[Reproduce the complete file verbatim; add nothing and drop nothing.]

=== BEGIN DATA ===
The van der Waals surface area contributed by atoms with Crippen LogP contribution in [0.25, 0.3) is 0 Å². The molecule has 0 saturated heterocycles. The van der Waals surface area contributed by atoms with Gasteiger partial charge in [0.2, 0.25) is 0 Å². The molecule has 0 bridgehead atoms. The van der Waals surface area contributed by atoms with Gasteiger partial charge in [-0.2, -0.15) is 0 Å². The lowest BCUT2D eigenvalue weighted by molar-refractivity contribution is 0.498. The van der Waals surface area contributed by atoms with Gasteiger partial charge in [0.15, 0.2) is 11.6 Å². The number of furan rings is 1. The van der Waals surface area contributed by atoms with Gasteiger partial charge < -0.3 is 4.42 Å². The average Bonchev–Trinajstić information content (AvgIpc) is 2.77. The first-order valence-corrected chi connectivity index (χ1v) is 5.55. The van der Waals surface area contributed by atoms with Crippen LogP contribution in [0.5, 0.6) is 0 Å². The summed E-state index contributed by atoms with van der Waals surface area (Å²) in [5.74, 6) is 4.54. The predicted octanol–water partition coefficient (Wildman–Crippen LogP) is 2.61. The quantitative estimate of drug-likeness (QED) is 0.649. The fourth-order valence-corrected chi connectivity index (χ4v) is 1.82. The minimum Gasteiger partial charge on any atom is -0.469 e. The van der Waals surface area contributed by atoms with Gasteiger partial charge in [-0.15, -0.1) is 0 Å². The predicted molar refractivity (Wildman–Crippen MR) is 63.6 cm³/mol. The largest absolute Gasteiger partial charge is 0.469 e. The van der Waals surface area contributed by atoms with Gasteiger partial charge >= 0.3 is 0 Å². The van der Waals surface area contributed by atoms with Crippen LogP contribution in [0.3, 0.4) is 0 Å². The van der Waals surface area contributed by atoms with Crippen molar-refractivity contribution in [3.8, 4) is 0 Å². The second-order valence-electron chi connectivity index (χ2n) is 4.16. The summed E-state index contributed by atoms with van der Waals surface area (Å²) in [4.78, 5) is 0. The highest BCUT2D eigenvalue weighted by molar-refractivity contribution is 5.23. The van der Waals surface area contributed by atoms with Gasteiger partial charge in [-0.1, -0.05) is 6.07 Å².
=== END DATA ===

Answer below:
The van der Waals surface area contributed by atoms with Crippen LogP contribution in [0.25, 0.3) is 0 Å². The molecule has 0 saturated heterocycles. The van der Waals surface area contributed by atoms with Gasteiger partial charge in [0.2, 0.25) is 0 Å². The molecule has 0 bridgehead atoms. The van der Waals surface area contributed by atoms with Gasteiger partial charge in [-0.2, -0.15) is 0 Å². The lowest BCUT2D eigenvalue weighted by molar-refractivity contribution is 0.498. The van der Waals surface area contributed by atoms with Gasteiger partial charge in [0.15, 0.2) is 11.6 Å². The number of furan rings is 1. The van der Waals surface area contributed by atoms with Gasteiger partial charge < -0.3 is 4.42 Å². The average Bonchev–Trinajstić information content (AvgIpc) is 2.77. The first-order valence-corrected chi connectivity index (χ1v) is 5.55. The van der Waals surface area contributed by atoms with Crippen LogP contribution in [0.5, 0.6) is 0 Å². The summed E-state index contributed by atoms with van der Waals surface area (Å²) in [5.74, 6) is 4.54. The predicted octanol–water partition coefficient (Wildman–Crippen LogP) is 2.61. The quantitative estimate of drug-likeness (QED) is 0.649. The fourth-order valence-corrected chi connectivity index (χ4v) is 1.82. The minimum Gasteiger partial charge on any atom is -0.469 e. The van der Waals surface area contributed by atoms with Gasteiger partial charge in [-0.15, -0.1) is 0 Å². The predicted molar refractivity (Wildman–Crippen MR) is 63.6 cm³/mol. The largest absolute Gasteiger partial charge is 0.469 e. The van der Waals surface area contributed by atoms with Gasteiger partial charge >= 0.3 is 0 Å². The van der Waals surface area contributed by atoms with Crippen LogP contribution in [0.3, 0.4) is 0 Å². The van der Waals surface area contributed by atoms with Crippen molar-refractivity contribution in [3.8, 4) is 0 Å². The second-order valence-electron chi connectivity index (χ2n) is 4.16. The summed E-state index contributed by atoms with van der Waals surface area (Å²) in [4.78, 5) is 0. The highest BCUT2D eigenvalue weighted by molar-refractivity contribution is 5.23. The van der Waals surface area contributed by atoms with Gasteiger partial charge in [-0.1, -0.05) is 6.07 Å².